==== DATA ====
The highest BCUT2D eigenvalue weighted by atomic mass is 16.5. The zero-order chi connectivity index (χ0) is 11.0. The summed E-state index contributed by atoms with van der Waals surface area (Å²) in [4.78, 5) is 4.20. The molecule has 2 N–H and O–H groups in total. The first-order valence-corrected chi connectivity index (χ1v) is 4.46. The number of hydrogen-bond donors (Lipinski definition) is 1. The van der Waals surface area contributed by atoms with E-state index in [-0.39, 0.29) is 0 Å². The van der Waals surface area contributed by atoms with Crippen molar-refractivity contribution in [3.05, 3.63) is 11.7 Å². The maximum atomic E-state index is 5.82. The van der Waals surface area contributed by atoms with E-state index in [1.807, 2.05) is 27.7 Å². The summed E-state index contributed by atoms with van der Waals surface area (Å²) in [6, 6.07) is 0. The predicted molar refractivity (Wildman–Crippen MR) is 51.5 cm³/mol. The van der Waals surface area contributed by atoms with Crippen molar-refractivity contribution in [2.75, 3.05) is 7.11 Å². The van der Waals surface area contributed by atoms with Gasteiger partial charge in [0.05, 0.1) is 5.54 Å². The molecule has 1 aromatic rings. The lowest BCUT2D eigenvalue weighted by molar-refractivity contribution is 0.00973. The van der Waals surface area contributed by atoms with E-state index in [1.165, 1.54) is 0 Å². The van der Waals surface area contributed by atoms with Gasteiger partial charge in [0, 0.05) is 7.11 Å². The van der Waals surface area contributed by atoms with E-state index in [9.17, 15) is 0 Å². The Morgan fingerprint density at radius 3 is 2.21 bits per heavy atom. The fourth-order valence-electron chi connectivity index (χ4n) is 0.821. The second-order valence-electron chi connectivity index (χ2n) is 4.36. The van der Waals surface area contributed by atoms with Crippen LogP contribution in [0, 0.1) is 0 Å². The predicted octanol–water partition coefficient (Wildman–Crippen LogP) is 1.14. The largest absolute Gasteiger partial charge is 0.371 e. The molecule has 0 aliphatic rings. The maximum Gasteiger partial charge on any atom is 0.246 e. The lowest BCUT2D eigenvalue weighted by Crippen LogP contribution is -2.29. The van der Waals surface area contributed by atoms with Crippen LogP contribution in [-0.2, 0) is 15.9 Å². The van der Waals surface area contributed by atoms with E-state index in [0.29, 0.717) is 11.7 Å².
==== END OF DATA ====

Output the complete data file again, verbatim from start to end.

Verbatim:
The highest BCUT2D eigenvalue weighted by atomic mass is 16.5. The zero-order chi connectivity index (χ0) is 11.0. The summed E-state index contributed by atoms with van der Waals surface area (Å²) in [4.78, 5) is 4.20. The molecule has 2 N–H and O–H groups in total. The first-order valence-corrected chi connectivity index (χ1v) is 4.46. The number of hydrogen-bond donors (Lipinski definition) is 1. The van der Waals surface area contributed by atoms with E-state index in [-0.39, 0.29) is 0 Å². The van der Waals surface area contributed by atoms with Crippen molar-refractivity contribution in [3.05, 3.63) is 11.7 Å². The maximum atomic E-state index is 5.82. The van der Waals surface area contributed by atoms with E-state index in [1.807, 2.05) is 27.7 Å². The summed E-state index contributed by atoms with van der Waals surface area (Å²) in [6, 6.07) is 0. The predicted molar refractivity (Wildman–Crippen MR) is 51.5 cm³/mol. The van der Waals surface area contributed by atoms with Crippen molar-refractivity contribution in [2.75, 3.05) is 7.11 Å². The van der Waals surface area contributed by atoms with Gasteiger partial charge in [0.05, 0.1) is 5.54 Å². The molecule has 1 aromatic rings. The lowest BCUT2D eigenvalue weighted by molar-refractivity contribution is 0.00973. The van der Waals surface area contributed by atoms with E-state index in [1.165, 1.54) is 0 Å². The van der Waals surface area contributed by atoms with Gasteiger partial charge in [0, 0.05) is 7.11 Å². The van der Waals surface area contributed by atoms with E-state index in [9.17, 15) is 0 Å². The Morgan fingerprint density at radius 3 is 2.21 bits per heavy atom. The fourth-order valence-electron chi connectivity index (χ4n) is 0.821. The second-order valence-electron chi connectivity index (χ2n) is 4.36. The van der Waals surface area contributed by atoms with Crippen LogP contribution in [0, 0.1) is 0 Å². The predicted octanol–water partition coefficient (Wildman–Crippen LogP) is 1.14. The largest absolute Gasteiger partial charge is 0.371 e. The molecule has 0 aliphatic rings. The maximum Gasteiger partial charge on any atom is 0.246 e. The lowest BCUT2D eigenvalue weighted by Crippen LogP contribution is -2.29. The van der Waals surface area contributed by atoms with Crippen LogP contribution in [-0.2, 0) is 15.9 Å². The van der Waals surface area contributed by atoms with E-state index in [0.29, 0.717) is 11.7 Å².